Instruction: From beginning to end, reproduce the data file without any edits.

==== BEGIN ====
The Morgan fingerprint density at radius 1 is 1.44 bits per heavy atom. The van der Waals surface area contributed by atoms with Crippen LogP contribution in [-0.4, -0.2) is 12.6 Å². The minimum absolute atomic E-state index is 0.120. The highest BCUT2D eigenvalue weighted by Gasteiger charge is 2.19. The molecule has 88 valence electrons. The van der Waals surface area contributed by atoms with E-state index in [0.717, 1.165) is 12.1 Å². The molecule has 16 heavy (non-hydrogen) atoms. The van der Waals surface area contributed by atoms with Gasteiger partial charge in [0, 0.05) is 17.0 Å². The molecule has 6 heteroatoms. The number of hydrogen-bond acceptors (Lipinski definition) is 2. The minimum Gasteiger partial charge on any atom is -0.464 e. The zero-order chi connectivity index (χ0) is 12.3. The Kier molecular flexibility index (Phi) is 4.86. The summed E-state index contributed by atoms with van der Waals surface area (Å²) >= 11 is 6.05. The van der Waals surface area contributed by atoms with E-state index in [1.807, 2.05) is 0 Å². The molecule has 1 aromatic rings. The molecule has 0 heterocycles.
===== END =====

The Morgan fingerprint density at radius 1 is 1.44 bits per heavy atom. The van der Waals surface area contributed by atoms with Crippen LogP contribution in [-0.4, -0.2) is 12.6 Å². The minimum absolute atomic E-state index is 0.120. The highest BCUT2D eigenvalue weighted by Gasteiger charge is 2.19. The molecule has 88 valence electrons. The van der Waals surface area contributed by atoms with E-state index in [0.717, 1.165) is 12.1 Å². The molecule has 16 heavy (non-hydrogen) atoms. The van der Waals surface area contributed by atoms with Gasteiger partial charge in [0, 0.05) is 17.0 Å². The molecule has 6 heteroatoms. The number of hydrogen-bond acceptors (Lipinski definition) is 2. The minimum Gasteiger partial charge on any atom is -0.464 e. The zero-order chi connectivity index (χ0) is 12.3. The Kier molecular flexibility index (Phi) is 4.86. The summed E-state index contributed by atoms with van der Waals surface area (Å²) >= 11 is 6.05. The van der Waals surface area contributed by atoms with E-state index in [1.807, 2.05) is 0 Å². The molecule has 1 aromatic rings. The molecule has 0 heterocycles.